It’s been coming for a long time, but it still doesn’t quite lessen the sting: St. Mark’s Bookshop has moved from its longtime location on 3rd Avenue. The venerable bookseller had been battling its landlord, Cooper Union, for a number of years, trying without success to keep the school from raising their rent. But they are not, repeat, not gone for good: they’ve got a new shop location in the East Village, at 136 E. Third Street, between Avenue A and 1st Avenue. The move was made possible in part by an IndieGoGo campaign; bereaved book-lovers donated almost $52,000 to help out.
The bookshop staff reports on Facebook that they probably won’t re-open until next week, the week of July 7. In the meantime, no one is mourning their departure from 3rd Avenue quite as keenly as Jeremiah Moss of Jeremiah’s Vanishing New York. Moss petitioned passionately to save the bookshop when it was first endangered back in 2011. He notes that the store left behind a lovely Ted Berrigan poem in their window to say goodbye. And he’s written St. Mark’s a love letter of his own, which made us just a little prickly behind the eyes.
The Berrigan poem is called “A Final Sonnet,” and it begins, “How strange to be gone in a minute!” Moss has a photo of it in the St. Mark’s window here. And just in case your heart didn’t already feel like it was being squeezed by a mournful giant, here’s a piece of Moss’s own requiem:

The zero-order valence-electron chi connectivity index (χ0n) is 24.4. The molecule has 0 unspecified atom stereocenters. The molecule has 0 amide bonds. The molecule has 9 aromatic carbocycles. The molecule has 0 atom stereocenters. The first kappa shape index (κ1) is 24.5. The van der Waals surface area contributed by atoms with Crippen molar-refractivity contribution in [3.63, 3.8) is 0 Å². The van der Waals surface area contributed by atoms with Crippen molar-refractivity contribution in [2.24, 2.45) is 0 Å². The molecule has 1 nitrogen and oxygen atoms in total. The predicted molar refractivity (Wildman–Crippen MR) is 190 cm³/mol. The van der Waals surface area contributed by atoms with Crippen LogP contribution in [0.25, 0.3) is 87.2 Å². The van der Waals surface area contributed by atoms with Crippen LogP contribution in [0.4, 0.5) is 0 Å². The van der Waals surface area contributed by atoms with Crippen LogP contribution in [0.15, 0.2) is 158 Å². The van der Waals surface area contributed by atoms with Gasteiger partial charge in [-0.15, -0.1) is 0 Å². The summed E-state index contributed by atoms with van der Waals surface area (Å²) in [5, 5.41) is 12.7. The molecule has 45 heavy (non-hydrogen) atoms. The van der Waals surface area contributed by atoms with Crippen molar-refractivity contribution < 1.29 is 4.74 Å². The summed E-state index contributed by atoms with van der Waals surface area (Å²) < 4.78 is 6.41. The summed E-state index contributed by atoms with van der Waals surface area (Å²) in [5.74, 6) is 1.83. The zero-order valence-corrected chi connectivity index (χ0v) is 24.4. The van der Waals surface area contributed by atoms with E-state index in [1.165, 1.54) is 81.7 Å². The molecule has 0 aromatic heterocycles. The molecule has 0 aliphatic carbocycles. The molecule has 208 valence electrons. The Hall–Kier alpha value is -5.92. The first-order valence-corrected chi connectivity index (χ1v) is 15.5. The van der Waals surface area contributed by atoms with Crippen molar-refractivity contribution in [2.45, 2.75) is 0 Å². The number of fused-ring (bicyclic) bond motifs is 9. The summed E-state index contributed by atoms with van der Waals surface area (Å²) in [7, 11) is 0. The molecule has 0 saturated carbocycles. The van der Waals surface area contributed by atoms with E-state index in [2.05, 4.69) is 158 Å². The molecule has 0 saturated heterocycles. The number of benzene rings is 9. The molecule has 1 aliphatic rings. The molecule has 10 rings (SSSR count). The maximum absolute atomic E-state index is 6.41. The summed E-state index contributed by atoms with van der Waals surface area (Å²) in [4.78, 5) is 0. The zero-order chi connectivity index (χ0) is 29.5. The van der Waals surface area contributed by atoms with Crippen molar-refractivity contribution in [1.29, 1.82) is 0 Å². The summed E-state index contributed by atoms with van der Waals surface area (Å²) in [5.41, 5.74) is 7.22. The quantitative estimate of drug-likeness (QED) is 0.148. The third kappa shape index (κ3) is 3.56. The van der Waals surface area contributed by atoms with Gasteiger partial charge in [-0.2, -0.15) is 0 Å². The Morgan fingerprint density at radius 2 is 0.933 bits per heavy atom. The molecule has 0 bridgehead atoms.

Through my whole New York life, those windows were my constant, my compass.
After a difficult day at work, after a class, coming from the 6 train or the N/R, walking home down 3rd Avenue in snow, in rain, covered in summer sweat, through the miserable crowds, I knew I could stop at those ample windows and look–and I knew that just looking at those books would bring me back to center. Gazing through the glass, taking in the titles, the authors, the covers, I could feel my blood pressure pleasantly descend, spreading a sense of calm through my body and mind. Those windows were a daily balm.
Standing there, I could imagine all there was to read and write. I could imagine that one day my own book would make it into those windows (that never happened). So much possibility! So many ideas!
In the Voice‘s former home on Cooper Square, those windows were a kind of ballast for us too, a remedy to the 7-11s and Crunch gyms creeping like neon-tinged beacons of doom up the block. Moss worries that the books of yore will be replaced with the only kinds of businesses who can afford to pay the reported $40,000 Cooper Union wants for the space: “a brainless bank, a soulless Starbucks,” or, God forbid, “a fucking frozen yogurt emporium?” (The last one, of course, being a phenomenon so common it’s got its own depressing Tumblr.)
But instead of mourning forever, perhaps it’s better to just make a pilgrimage to the new location, and, for God’s sake, spend some money. The shop will announce their opening date on Facebook and Twitter.